Quick, Dirty, Super-Useful Scripting

Quick, Dirty, Super-Useful Scripting

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Last weekend I installed the super-awesome W7 Ultimate on all the machines at home.  This weekend I decided to install the XP Virtual mode download.  I started to do this and noticed that it was 500MB.  That is large and is going to take a long time FOR EACH PC I have.  One of the reasons I got the Ultimate SKU is that it has BranchCache.  This is EXACTLY what Branchcache was designed to do.  One PC downloads something and puts it into a distributed cache and then when the other PCs go to download it, they get it from their peers instead of from the internet (given the way my son reacts when my downloads affects the network and  his ability to kill Nazi Zombies, I’m motivated to minimize the usage of the network :-) ).

That sounds great but the Branchcache is not enabled by default so you have to set it up.  I was doing this and it was a pain in the butt so I decided to experiment with a quick and dirty script and I LOVE the results so I thought I would share.

The issue is that they way you configure Branchcache is with NETSH.  The problem with that is that NETSH isn’t remotable.  I was going back and forth between machines trying things out.  I gave myself a dopeslap and I realized what I was doing and established a remote PowerShell session to the machines.  For a while I was doing Enter-PSSession which gives you an interactive session to the remote machine.  That was great but I have more than one machine so I either had to switch machines or have a couple of windows open.  Then I decided I would use Invoke-Command.  I created a remote connection to all the machines and then collected them in a variable $s and used ICM.

PS> $s = GSN
PS> icm $s {netsh branchcache show localcache}

That worked great but it was a little clumsy to work with so I decided to write a quick-n-dirty function to make my life better.

function b { icm $s -ScriptBlock $([scriptblock]::create("netsh branchcache $args "))}

Notice that I’m not using VERB-NOUN.  Why should I?  I’m after FAST (minimal typing) and this is a throw away function.  “B” is perfect.

Notice that I didn’t declare parameters.  Why should I?  I’m going quick.  I need it to work but I don’t need it to be formal.

Notice that I use positional parameters and aliases?  Why not? 

Now what I’m able to do is:

PS> b show localcache
PS> b set service mode=DISTRIBUTED

I realized from the comments that I didn't deliver the punchline.  The WHOLE point was that the command is going to run on ALL the machines!  THAT's the crazy wonderful part of it.

I haven’t got Branchcache working yet but I’m am zooming and having a blast.   We spend a lot of time talking about best practices and formal scripting.  That is all super great and super important but there is NOTHING wrong with quick-n-dirty scripting for adhoc functions.  The fact that we designed it so that you can do both with PowerShell is a source of great pride.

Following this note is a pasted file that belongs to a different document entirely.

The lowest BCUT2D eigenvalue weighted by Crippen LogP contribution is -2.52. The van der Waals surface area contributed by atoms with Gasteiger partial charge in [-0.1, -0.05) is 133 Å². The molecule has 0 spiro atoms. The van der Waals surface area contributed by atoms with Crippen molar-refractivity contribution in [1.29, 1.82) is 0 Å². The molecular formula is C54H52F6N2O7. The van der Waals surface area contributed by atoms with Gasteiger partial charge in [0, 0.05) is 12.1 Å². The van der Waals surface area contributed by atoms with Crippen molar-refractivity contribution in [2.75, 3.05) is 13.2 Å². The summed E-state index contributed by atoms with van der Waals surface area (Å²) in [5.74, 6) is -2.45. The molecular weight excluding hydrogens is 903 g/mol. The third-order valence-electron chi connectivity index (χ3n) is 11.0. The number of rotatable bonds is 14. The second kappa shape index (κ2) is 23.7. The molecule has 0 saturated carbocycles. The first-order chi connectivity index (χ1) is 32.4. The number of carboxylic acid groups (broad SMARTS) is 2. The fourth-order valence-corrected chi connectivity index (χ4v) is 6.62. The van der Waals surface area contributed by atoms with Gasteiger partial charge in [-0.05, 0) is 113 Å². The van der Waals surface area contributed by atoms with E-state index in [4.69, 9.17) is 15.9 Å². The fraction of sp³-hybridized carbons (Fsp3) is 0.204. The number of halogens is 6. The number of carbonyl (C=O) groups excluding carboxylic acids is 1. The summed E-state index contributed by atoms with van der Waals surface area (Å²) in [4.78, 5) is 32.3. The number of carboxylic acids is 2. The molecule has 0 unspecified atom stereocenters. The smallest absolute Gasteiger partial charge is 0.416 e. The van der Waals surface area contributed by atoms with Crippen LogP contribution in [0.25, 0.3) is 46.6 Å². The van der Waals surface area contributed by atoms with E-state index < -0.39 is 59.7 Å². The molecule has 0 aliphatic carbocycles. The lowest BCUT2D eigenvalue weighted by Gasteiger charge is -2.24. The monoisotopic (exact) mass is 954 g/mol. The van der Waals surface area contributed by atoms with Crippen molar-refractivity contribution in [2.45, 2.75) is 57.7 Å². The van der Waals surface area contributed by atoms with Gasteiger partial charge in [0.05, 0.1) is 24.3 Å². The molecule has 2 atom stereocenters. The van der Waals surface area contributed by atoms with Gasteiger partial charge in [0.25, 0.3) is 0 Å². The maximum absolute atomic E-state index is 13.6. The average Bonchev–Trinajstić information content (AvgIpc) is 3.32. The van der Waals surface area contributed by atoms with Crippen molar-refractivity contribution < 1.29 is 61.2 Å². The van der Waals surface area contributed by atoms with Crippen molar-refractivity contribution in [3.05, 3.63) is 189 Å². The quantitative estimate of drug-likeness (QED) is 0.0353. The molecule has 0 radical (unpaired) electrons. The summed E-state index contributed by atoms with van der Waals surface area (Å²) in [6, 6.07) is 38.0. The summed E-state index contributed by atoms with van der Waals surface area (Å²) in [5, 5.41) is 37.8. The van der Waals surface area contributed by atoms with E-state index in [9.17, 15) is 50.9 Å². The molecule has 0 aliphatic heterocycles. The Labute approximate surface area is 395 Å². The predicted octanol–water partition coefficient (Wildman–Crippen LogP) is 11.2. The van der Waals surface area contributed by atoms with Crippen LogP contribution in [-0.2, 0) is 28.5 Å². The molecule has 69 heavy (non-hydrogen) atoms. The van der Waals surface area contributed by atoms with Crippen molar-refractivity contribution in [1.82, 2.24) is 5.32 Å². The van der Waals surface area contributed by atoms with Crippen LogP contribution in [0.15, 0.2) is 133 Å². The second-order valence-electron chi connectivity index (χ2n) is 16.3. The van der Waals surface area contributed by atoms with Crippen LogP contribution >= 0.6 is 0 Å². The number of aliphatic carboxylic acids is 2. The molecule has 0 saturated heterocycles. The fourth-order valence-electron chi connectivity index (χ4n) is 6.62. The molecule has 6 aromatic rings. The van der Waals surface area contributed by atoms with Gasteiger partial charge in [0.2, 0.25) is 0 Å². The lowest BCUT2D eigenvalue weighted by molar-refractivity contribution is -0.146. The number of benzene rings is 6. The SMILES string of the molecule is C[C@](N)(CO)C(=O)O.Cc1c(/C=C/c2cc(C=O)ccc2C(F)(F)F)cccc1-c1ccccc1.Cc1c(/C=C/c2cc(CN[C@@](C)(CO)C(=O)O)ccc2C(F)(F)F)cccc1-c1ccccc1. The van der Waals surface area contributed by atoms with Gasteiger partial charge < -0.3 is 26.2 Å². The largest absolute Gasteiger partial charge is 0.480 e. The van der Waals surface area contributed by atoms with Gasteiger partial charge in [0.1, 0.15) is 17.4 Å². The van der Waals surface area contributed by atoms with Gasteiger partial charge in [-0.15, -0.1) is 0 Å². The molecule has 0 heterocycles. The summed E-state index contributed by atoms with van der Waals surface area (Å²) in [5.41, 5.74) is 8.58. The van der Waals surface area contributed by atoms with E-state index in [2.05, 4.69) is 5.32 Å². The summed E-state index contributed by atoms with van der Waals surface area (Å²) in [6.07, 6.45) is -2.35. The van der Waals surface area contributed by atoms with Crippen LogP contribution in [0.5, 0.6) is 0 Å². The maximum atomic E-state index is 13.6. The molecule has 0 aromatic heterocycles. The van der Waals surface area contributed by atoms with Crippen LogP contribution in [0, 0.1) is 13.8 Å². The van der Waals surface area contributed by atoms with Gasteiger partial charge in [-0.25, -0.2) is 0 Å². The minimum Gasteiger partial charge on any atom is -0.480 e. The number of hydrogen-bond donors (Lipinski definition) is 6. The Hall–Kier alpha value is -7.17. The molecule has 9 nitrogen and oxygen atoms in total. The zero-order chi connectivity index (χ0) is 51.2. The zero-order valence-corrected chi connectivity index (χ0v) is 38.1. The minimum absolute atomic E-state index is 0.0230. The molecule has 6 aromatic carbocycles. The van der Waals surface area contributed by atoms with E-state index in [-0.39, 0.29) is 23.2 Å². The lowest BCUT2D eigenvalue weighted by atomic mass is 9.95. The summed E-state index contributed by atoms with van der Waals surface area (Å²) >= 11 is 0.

Experiment!  Enjoy!  Engage!

Jeffrey Snover [MSFT]
Distinguished Engineer
Visit the Windows PowerShell Team blog at:    http://blogs.msdn.com/PowerShell
Visit the Windows PowerShell ScriptCenter at:  http://www.microsoft.com/technet/scriptcenter/hubs/msh.mspx

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  • You actually can do netsh remotely with psexec.. Just sayin..

    psexec \\machinename cmd.exe



    set service mode=distributed

    exit when your done..

    (I'd use WinRM, but have not figured it out yet)

    Powershell and SysInternals really have made Windows an enterprise product, don't underestimate your contribution to M$.. I'm Not your typical M$ evangelist.. I've been a Slackware linux guy since `94..

    My two favorite microsoft employee's:

    J. Snover

    M. Russinovitch

  • Great info. I'm just getting into this and it's so difficult. Thank you for this post!

  • I love this example.  That core[scriptblock]::create("... $args ...") has all sorts of potential for other similar hacks.

    My favorite quick and dirty functions are:

    ${function:...} = {process{$o=$_;@($args|%{$o.($_)})}}

    function ql {$args}

    function p {

    $names = (ql Name Expression FormatString Width Alignment)

    $spec = @{}

    for($i=0; $i -lt $args.Length; ++$i) { $spec.Add($names[$i], $args[$i]) }



    The first two are inspired by various other sources, the last is my own.  It is used to create the hashtable needed with Select-Object and the Format-* cmdlets.

  • Netsh is remotable (was still using it yesterday).

    netsh -r mycomp or netsh set machine mycomp

    Nice script anyway, thanks for sharing !

  • allthouth netsh -r is indeed remoting netsh, you do need the same components installed locally as those you're trying to remote.

    Otherwise explained: if you want to netsh -r settings concerning a Windows 2008 NPS (radius) server, you need to do it from a server which has NPS installed aswell.

    So therefor the powershell thingy is nice because it does not have this requirement

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